Wells Fargo – the Federal Circuit’s opinion was helpful but . . .

The Federal Circuit issued its decision in the Wells Fargo “interest netting” case on June 29th.  It’s a welcome decision, because the Federal Circuit rejected  the government’s extreme interpretation of the law and ruled for the taxpayer for one of the two scenarios in dispute.  But I found the court’s reasoning unpersuasive with respect to the other scenario.  Arguably, it framed the analysis incorrectly and reached the wrong decision in ruling for the government in that scenario.  As a result, taxpayers will have more opportunities to claim the benefits of interest netting, but less than they would have had under the Court of Federal Claims decision.  Corporate taxpayers should review past interest computations for overpayments and underpayments to identify opportunities for refund claims.


The “interest netting” issue arises when a corporation has an overpayment for one tax period and an underpayment for another tax period, both of which are outstanding for an overlapping period of time.  The Code requires the government to pay interest (with some exceptions) to the taxpayer when refunding an overpayment and also requires the taxpayer to pay interest to the government on an underpayment.  But overlapping overpayments and underpayments create a problem for taxpayers, because corporations have to pay a higher rate to the government for underpayments than the rate they receive from the government for overpayments.  The rate differential ranges from 1% – 4.5%, depending on circumstances.  (For those masochists interested in more details, see this article/outline I prepared for a presentation two years ago; the “same taxpayer” issue is discussed on pp. 16-19.)  This differential only applies to corporations; the interest rates for individuals are the same for underpayments as for overpayments.

This obviously could lead to situations where, for example, a corporation had a $1M overpayment for the 2005 tax year and a $1M underpayment for the 2006 tax year both outstanding for the period from 2007 through 2012.  Although the corporation did not owe a net tax amount during that period, it would still owe interest because the overpayment for 2005 would earn interest at a rate lower than the underpayment for 2006.  Congress considered this an inequitable result and, after 10 years of asking the IRS to implement procedures to net the two balances, enacted IRC § 6621(d), which provided for the elimination of interest on overlapping periods of tax overpayments and underpayments:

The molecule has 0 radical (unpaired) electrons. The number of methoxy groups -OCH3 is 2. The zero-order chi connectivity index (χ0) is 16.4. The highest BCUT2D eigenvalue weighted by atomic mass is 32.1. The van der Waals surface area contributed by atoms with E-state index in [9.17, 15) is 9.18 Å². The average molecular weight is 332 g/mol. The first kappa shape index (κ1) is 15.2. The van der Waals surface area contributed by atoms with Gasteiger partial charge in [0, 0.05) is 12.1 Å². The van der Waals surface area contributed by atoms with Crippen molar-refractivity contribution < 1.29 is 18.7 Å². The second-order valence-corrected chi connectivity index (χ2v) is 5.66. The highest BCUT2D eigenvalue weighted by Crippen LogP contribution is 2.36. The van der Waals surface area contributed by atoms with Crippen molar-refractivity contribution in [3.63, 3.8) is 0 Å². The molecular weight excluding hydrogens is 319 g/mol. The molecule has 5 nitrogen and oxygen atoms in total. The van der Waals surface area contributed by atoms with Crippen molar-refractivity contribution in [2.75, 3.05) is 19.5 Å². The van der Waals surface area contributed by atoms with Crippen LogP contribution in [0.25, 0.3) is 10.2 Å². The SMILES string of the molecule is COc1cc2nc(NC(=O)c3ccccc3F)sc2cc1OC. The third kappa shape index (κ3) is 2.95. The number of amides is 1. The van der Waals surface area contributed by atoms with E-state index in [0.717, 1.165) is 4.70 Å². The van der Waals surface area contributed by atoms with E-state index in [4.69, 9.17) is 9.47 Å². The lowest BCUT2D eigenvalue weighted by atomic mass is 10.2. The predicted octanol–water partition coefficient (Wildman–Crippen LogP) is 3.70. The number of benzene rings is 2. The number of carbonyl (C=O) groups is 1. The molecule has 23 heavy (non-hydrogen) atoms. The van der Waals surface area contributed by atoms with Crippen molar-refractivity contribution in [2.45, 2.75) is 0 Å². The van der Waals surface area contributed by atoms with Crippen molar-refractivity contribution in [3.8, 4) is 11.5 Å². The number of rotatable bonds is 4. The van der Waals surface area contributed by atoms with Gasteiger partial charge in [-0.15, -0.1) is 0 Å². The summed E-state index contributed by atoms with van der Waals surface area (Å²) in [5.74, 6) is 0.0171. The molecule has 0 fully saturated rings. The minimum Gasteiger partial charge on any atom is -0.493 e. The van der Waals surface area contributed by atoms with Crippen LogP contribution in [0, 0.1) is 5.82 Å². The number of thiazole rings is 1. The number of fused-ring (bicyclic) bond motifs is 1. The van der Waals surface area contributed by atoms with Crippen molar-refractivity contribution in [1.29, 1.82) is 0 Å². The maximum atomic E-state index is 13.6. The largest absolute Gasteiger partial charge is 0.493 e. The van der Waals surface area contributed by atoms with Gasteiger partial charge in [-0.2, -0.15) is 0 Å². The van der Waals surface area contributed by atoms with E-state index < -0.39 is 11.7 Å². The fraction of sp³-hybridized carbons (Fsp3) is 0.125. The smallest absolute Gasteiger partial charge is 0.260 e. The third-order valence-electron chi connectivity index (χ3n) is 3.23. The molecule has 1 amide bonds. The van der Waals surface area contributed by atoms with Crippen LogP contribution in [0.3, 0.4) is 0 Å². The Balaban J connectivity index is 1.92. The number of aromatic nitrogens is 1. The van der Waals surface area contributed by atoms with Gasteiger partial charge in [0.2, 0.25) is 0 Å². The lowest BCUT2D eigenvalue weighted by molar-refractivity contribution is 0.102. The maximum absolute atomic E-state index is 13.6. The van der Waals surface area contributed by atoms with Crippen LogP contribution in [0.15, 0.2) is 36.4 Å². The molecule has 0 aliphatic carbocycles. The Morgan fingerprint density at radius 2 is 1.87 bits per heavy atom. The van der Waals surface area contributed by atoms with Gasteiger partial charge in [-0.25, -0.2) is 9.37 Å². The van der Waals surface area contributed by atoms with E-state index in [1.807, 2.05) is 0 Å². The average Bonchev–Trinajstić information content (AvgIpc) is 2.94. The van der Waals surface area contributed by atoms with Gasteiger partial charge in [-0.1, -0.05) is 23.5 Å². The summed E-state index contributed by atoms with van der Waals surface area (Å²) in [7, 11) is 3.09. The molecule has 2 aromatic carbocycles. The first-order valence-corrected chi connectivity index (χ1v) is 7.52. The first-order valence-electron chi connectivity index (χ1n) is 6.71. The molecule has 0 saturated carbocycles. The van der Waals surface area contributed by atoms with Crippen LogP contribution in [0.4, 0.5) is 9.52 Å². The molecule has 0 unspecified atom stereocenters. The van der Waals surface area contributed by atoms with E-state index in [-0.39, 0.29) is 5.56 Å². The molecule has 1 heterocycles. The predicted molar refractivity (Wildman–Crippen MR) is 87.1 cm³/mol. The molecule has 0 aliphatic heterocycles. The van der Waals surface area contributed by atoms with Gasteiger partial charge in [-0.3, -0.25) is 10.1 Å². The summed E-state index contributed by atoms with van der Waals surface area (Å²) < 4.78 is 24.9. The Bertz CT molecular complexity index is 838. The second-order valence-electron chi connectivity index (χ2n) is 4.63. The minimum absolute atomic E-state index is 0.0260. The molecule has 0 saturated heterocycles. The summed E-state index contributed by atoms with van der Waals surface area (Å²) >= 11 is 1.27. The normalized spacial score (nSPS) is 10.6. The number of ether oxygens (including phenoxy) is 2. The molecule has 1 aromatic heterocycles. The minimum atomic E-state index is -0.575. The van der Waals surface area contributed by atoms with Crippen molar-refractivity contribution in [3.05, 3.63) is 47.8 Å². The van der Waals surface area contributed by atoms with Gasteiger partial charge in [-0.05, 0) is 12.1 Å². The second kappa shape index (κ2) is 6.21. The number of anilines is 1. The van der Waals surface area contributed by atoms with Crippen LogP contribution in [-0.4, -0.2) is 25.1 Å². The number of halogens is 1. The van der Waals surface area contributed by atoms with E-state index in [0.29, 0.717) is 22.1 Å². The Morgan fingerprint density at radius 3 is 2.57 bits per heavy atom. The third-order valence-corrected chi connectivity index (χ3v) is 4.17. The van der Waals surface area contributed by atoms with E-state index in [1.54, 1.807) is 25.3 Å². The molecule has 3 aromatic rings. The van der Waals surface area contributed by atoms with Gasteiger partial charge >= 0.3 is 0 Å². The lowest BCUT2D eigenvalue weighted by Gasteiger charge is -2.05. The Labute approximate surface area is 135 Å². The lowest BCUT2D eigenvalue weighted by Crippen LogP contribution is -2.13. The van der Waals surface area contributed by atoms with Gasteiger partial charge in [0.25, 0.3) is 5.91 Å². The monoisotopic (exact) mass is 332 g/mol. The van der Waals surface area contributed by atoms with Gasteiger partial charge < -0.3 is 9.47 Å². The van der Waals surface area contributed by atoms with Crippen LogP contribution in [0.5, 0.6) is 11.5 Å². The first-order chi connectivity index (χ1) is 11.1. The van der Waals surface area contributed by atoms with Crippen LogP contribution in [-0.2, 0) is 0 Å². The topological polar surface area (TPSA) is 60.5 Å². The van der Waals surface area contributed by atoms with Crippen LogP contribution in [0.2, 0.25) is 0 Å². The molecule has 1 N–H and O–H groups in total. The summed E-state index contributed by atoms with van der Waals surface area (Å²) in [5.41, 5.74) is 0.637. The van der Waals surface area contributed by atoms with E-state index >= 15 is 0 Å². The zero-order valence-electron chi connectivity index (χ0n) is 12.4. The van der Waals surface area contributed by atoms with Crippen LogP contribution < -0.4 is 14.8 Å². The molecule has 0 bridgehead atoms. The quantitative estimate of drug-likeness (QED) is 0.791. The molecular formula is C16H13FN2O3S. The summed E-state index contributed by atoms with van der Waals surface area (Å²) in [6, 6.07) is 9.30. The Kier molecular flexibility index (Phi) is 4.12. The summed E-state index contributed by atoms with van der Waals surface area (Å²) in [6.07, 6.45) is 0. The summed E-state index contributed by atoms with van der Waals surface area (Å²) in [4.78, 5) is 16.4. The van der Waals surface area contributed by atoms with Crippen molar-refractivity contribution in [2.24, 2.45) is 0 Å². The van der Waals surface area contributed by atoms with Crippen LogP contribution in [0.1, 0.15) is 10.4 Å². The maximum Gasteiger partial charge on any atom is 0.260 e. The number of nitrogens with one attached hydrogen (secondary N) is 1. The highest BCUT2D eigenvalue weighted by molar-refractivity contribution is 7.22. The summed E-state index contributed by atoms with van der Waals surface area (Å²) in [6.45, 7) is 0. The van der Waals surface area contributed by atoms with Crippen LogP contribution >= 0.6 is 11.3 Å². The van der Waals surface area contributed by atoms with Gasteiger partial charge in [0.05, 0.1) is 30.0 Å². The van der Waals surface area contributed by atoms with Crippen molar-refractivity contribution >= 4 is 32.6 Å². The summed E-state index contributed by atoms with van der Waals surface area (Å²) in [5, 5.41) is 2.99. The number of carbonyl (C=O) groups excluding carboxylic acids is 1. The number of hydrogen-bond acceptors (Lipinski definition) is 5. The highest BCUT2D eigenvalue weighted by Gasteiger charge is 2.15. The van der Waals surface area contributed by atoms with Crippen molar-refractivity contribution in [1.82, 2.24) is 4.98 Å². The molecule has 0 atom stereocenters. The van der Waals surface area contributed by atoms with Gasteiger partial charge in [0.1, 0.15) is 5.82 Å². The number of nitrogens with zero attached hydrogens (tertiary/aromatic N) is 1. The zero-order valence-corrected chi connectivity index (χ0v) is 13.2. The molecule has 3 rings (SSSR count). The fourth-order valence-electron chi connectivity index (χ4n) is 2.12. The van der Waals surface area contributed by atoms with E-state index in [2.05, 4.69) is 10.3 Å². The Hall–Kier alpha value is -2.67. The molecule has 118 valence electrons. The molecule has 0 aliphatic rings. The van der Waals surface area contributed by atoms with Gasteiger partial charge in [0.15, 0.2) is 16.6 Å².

To the extent that, for any period, interest is payable under subchapter A and allowable under subchapter B on equivalent underpayments and overpayments by the same taxpayer of tax imposed by this title, the net rate of interest under this section on such amounts shall be zero for such period.

That lead to questions about exactly what “same taxpayer” meant in a corporate context.  Corporations liable to have significant interest netting issues also tend to have large corporate structures, often with consolidated returns and often with occasional acquisitions or mergers over the years.  The IRS initially put forth fairly reasonable interpretations of IRC § 6621(d) in these contexts.  But in recent years the government has retreated to an extremely narrow interpretation while taxpayers have pushed for broader interpretation.

The three scenarios

The Federal Circuit identified three different typical scenarios in this case, for which the results would not necessarily be – and eventually were not – identical.  For example:

  • Scenario 1 – Old Wachovia has an overpayment for the 1993 tax year and First Union had an underpayment for the 1999 tax year.  In 2001, First Union and Old Wachovia merged into New Wachovia.
  • Scenario 2 – For the 1993 tax year, First Union had an overpayment.  Between 1993 and 1999, First Union underwent four statutory mergers and was the surviving corporation in each merger.  Then, First Union had an underpayment for the 1999 tax year.